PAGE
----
Annette Bening does Chekov, Melissa McCarthy goes back to college and DOXA offers up another gem

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Her movie cuts between terrific film clips taken back in the 1980s of dancers on roller skates gliding some amazing routines and then several of them recalling those days in recent interviews. Most of them are black (Venice was a rare beach where blacks could gather) and their leader was the ultra-cool guy known as Mad. He had escaped south Los Angeles where the gangs ruled and became the teacher and role-model among the skaters. For them it was self-expression. For the big crowds that gathered it was a good show. But the Rodney King riots changed it all. People were spooked and the cops and new municipal regulations all but ended it. And what do you know, gentrification arrives too. Even with a few gaps in the story line, the film builds into high drama. (Sunday evening, VanCity Theatre) 4 out of 5

REVENGE:  To put it simply, that’s exactly what this film is about but with an important extra. It’s a salute to the strength of women. You see it amply present in the blonde played by Matilda Lutz who wreaks her vengeance after a rape. Along the way she survives being pushed off a cliff, being impaled on a tree that she falls on, patching herself up with saran wrap or a beer can that she cuts open and heats up in a bonfire and soothing her pain with a bit of peyote. More far out is how she manages to stay alive with all the blood she loses. She leaves a long, wide path of it to be followed. It’s a fantasy; big, colorful, kinetically edited and intent on pushing an attitude not necessarily to make sense.


Almost immediately, she evolves from a sex-kitten spending a weekend in a desert house with a married man (Kevin Janssens) into a force of retribution. That’s after two hunting buddies show up; one assumes she’s available and takes her. The host won’t punish him though; he tries to kill her instead. She’s not about to play victim and armed with one of the rifles and a hunting knife gets into a long, tense pursuit among the sand dunes. It culminates back in the house with two rooms and a hallway streaked with blood. It’s extreme but stylish and fun. The director, Coralie Fargeat, is French but the film is in English. (Rio Theatre) 3 out of 5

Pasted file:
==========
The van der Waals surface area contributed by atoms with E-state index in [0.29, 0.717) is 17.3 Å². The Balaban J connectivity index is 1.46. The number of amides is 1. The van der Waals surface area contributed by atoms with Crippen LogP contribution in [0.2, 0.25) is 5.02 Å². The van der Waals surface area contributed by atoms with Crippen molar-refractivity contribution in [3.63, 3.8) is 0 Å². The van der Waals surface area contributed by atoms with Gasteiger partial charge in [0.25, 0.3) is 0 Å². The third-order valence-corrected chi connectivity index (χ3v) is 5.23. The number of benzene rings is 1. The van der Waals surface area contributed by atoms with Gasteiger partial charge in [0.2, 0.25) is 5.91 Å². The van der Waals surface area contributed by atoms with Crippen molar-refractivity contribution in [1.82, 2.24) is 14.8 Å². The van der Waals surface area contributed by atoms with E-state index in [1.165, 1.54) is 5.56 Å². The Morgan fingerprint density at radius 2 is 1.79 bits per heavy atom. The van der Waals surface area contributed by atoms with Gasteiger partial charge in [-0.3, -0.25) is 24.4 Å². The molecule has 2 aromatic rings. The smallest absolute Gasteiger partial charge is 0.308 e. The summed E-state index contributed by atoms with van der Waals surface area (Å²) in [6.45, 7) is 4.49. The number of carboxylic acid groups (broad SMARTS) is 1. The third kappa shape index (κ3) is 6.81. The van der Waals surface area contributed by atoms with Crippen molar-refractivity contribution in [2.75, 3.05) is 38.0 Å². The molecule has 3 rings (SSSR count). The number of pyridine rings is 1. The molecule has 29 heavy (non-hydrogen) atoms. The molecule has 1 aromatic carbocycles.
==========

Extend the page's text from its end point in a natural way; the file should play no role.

ICE BLUE: Another mother-daughter tale just in time for Mother’s Day, but different. It’s a gothic, with a mother who is said to have died some time before but shows up anyway to talk to her daughter. Don’t tell anyone, she cautions. Well, who would believe her anyway; not dad who reveals how she died, not the angry girl at a party who says mom slept with her dad and drove him to suicide. Maybe, Christian, the young bad boy who lures her out of the house where she’s been home schooled and kept out of sight.


So, there’s a lot happening but not all of it that makes a lot of sense. Oh, and the water in the lake is toxic and killing the beavers her dad is raising, and the raccoons. This odd bit of Canadiana is from Alberta, filmed in Okotoks, and was created by Sandi Somers, who until now has been making short films. The best I can make of it is to see it as a fever dream by a teen who’s  been cooped up too long. “You’ve hidden my whole life from me,” she yells at her dad. Actors from Vancouver are prominent : Michelle Morgan is the mom,  Sophia Lauchlin Hirt, the girl, and Charlie Kerr, the boyfriend. (The film is playing at The Landmark Theatre in New Westminster) 2 out of 5  

Also now playing …

BREAKING IN: This 3rd film directly timed to Mother’s Day I haven’t seen but hear mixed reports about. Gabrielle Union stars as a mother locked out of her own house while home invaders hold her two children hostage. Nothing will stop her from rescuing them, the publicity blurb says. “A very bland thriller,” a friend who saw it tells me, although I did overhear two elderly ladies says they’re still shaking from all the tension in it. (International Village and 3 suburban theatres)

More in New Movies

Two comedies about women at work and a stunning documentary about an Aboriginal artist lead this week

And they’re joined by a musical look back, a fashion industry success story that didn’t last and the hipster zombie film that opened Cannes this year

Two giant sequels and several worthy smaller films reviewed

Including new appreciations of Emily Dickinson and Pavarotti, the real story of auto builder John DeLorean, a British filmmaker inspired to draw on her own life and two oddball seniors falling in love

Doing it like Elton John, looking for justice in Canada, defying convention in Bollywood

Also Denys Arcand’s rant about the evils of money, a compassionate court dealing with sex trade workers and a series coming soon to showcase a celebrated woman filmmaker from France
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